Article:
Author Topic: What are the benefits and downside of hybrids  (Read 492 times)

ColinS

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What are the benefits and downside of hybrids
« on: September 09, 2019, 02:52:22 PM »
With Honda having released its new CR-V hybrid and with the new Jazz hybridís April arrival, followed by a new HR-V.

I wondered what the benefits were in going down the hybrid route rather than the full EV route?

Things that come to mind are range and battery life with associated replacement costs.

Jocko

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Re: What are the benefits and downside of hybrids
« Reply #1 on: September 09, 2019, 03:40:21 PM »
Personally, I think "self charging hybrids" as they now call them, offer little to the owner or the planet. They offer little in fuel savings, are, if anything, more maintenance intensive, and are only marginally more eco friendly to run. They do cost less in tax.
Plug In Hybrids (PHEV) offer much greater savings, provided the owner makes use of the charging option and doesn't just buy one for the tax incentives. For many motorists a PHEV can be run as a full EV for much of their driving, but gives the range of a normal car when required.

Believe it or not, but as a teenager I designed a car that used an electric motor, powered by a battery, charged by a generator driven by a constant speed petrol engine. And that was almost 60 years ago!

John Ratsey

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Re: What are the benefits and downside of hybrids
« Reply #2 on: September 09, 2019, 07:14:42 PM »
My thoughts: Among the advantages of a hybrid system are (i) enabling the engine to run with optimum efficiency (usually in Atkinson cycle); (ii) recovery of energy when braking; (iii) power boost when accelerating; less lugging around the dead weight of a big battery. And, compared with an EV solution, there's no range anxiety or time spent looking for a charger.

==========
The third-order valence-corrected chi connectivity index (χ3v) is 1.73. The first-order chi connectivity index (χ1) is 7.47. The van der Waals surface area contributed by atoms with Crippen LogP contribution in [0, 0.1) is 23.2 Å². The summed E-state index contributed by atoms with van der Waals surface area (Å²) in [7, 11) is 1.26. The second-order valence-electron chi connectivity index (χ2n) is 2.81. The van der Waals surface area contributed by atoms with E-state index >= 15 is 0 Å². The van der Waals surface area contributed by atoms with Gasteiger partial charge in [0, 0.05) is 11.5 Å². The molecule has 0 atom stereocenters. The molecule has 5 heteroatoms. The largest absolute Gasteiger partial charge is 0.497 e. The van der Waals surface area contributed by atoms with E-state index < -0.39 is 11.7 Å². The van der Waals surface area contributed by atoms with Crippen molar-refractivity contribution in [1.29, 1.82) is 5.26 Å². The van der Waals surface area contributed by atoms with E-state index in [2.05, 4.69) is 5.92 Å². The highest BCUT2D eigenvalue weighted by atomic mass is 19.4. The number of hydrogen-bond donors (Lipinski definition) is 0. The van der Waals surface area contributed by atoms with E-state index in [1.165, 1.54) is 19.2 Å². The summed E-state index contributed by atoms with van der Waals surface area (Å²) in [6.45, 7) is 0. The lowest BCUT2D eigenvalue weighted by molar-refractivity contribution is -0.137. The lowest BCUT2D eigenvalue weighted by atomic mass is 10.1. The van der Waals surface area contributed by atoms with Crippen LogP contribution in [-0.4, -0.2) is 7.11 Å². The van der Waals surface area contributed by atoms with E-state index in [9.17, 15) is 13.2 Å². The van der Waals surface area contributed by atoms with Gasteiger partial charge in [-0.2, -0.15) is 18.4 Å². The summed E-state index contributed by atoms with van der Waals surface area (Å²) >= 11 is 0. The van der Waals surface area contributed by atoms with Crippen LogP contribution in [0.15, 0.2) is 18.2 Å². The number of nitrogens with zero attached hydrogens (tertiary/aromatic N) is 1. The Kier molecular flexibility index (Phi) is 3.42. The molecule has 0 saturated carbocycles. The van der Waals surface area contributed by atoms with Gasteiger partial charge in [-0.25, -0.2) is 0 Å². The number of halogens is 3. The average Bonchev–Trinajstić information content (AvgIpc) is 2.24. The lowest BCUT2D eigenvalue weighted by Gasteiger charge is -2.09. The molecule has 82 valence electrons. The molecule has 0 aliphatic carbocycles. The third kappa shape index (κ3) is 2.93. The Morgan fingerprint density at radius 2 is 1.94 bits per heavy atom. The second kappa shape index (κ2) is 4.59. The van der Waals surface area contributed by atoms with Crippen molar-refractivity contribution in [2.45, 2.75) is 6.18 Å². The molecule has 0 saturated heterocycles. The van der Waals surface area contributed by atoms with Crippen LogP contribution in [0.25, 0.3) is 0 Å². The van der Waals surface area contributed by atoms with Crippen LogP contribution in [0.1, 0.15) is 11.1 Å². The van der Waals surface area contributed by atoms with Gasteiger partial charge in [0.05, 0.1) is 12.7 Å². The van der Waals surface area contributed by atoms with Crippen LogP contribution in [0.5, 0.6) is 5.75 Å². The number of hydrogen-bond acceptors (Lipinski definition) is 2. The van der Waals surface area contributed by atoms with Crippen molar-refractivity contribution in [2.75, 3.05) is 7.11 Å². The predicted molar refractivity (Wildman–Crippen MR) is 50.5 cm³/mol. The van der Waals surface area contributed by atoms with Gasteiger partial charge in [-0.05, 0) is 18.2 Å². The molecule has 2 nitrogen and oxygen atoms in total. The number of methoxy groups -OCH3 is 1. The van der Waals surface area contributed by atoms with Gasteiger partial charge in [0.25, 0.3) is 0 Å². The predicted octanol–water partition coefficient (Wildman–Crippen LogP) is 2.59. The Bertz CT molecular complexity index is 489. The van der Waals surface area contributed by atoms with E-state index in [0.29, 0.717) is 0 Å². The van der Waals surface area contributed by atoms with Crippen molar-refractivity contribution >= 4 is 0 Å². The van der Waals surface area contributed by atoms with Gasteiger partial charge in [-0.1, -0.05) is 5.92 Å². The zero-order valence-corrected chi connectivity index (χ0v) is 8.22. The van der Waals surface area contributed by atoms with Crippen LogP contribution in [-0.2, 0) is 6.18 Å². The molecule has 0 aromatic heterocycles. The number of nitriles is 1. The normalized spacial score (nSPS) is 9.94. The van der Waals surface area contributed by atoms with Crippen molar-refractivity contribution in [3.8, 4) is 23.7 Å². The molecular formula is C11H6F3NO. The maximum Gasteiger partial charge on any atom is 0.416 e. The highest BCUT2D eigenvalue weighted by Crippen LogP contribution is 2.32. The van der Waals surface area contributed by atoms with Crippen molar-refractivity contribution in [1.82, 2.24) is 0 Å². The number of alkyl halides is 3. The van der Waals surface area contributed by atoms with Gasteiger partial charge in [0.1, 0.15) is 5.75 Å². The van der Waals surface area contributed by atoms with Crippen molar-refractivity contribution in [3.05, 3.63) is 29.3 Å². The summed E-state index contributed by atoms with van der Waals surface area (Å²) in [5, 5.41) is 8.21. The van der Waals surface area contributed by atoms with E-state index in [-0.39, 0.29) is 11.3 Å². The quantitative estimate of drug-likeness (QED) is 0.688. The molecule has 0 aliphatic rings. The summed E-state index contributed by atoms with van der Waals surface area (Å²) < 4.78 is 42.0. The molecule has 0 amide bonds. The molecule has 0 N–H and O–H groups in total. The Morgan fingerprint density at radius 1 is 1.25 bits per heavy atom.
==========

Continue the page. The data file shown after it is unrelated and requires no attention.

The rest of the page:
However, hybrid systems add complexity although Honda's i-MMD system has dispensed with a conventional gearbox. If you haven't already seen it, play the animated graphic near the bottom of the page at https://www.honda.co.uk/cars/new/coming-soon/hybrid.html. The official mpg of Honda's hybrid CR-Vs isn't very good but, unusually, the mpg reported by users, is better than the official numbers https://www.honestjohn.co.uk/realmpg/honda/cr-v-2018.

I said in the EV thread a few weeks ago that I expected my next purchase to be an EV. Then, last week, I read that the typical cost of charing using a public charger is 30p/kWh. With EVs typically doing 4 miles / kWh that's 7.5p/mile so not much saving compared to putting petrol into a fuel tank. If you can charge the vehicle at home then you can pay as low as 5p/kWh (eg the Octopus Go tariff but it's for only 4 hours 00:30-04:30 which might limit the amount of charge per night) and some people might get cheap or free charging at work. I conclude that the biggest market for EVs in the near future is the commuters where cheap running costs can be set against the higher purchase price. For the rest of us EVs will have to wait until the price comes down further.

I reckon that half my annual mileage is on longer trips where I would need to use the public chargers (and plan the trips around them) so my thinking is now swing back to a hybrid. Preferably a plug-in hybrid good for around 30 miles so that short trips from home could be done on battery using cheap electricity. I reckon this would need around 50kg of battery which could fit under the boot floor.

Ozzie

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Re: What are the benefits and downside of hybrids
« Reply #3 on: September 09, 2019, 07:27:10 PM »
I do 250-300 miles a day, over a 13 hour day, so an EV won't last that long, and a mid-day charge will make my long day even longer.

The Jazz Hybrid saves me around 10 mpg per gallon which helps a lot when I am doing 60,000 miles a year, also the hybrid is considerably quicker 0-40 than the non-hybrid version (in my test-drive experience), so I saw it as a justified extra £1500 cost.

sparky Paul

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Re: What are the benefits and downside of hybrids
« Reply #4 on: September 09, 2019, 09:30:31 PM »